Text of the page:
- Target subnets are scanned by the WakeUp server for active agents. By default, the scan is biased towards servers or workstations on the subnet and lowest in the priority are laptops.
- 1E Agents respond to the WakeUp server by declaring themselves up and running and available to distribute wake up calls.
- The first two agents to respond are stored by the WakeUp server on the Configuration Manager primary site server. The first agent is stored as the primary agent, the second becomes the alternate agent.
- Once the primary agent has been established, the WakeUp server sends it a signal to wake up the targeted computers on its subnet. If the integration is with Configuration Manager, the wake-up request is prompted by an deployment or from the right-click context menu in the Configuration Manager Admin console. If it is with NightWatchman Management Centre, the wake-up request is prompted by an on-demand wake-up from the console or by an alarm clock or maintenance window for a specific machine.
If you integrate with Configuration Manager and use the multi-agent mode, policy refresh is available to you. Systems that have just been woken up will immediately check Configuration Manager for new deployments. This significantly reduces the time taken for patch implementation, allowing more patches to take place in a given time period – particularly useful when you patch large number of systems overnight. Machines which are already on will check for a policy update immediately bypassing the normal polling cycle. Policy refresh works by sending a wake up to the computer that needs to be refreshed and can be tailored to your environment by using it configuration options in the WakeUp Administrator console.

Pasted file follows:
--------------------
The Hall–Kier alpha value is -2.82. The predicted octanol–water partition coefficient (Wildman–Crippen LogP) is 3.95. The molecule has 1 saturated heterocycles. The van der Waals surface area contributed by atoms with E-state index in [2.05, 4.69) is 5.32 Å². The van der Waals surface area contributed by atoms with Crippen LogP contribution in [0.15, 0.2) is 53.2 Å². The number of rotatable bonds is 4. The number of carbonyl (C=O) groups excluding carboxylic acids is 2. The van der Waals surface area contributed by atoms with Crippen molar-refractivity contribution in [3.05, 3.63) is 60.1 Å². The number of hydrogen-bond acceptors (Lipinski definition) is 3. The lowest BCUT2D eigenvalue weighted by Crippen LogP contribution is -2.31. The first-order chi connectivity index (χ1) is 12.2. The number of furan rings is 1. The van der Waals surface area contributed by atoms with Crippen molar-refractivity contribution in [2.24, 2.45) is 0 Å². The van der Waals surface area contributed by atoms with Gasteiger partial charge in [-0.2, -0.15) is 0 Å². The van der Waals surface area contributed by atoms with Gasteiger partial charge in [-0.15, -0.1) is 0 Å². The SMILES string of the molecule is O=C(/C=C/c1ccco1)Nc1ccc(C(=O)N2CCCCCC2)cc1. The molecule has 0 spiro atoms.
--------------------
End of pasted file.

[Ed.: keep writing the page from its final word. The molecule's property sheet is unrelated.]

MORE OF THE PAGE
For example, in a minimal lab environment with one Configuration Manager server, one client and a five minute polling interval, the lag time between a wake up and initiating an deployment for a machine which is already on can be reduced from seven to two minutes – a saving of over 60%. For longer polling periods, the time saved is even more significant.
Last man standing
WakeUp requires at least one machine is on per subnet. For the dedicated agent mode, you must ensure that the machine the agent is running on is always left on. In the multi-agent mode, you need to ensure that at least one of the machines in the subnet is left on. To make this easier, WakeUp provides Last Man Standing feature where the primary and alternate agents communicate with each other to prevent both of them being off at the same time.
If either of the primary or alternate agents gets turned off, they signal the other Agent. The other agent then knows that it is potentially in a Last Man Standing situation. If an attempt is made to shut it down, it sends a signal to its counterpart to wake up. This ensures that at least one of the agents is on, thereby providing constant coverage.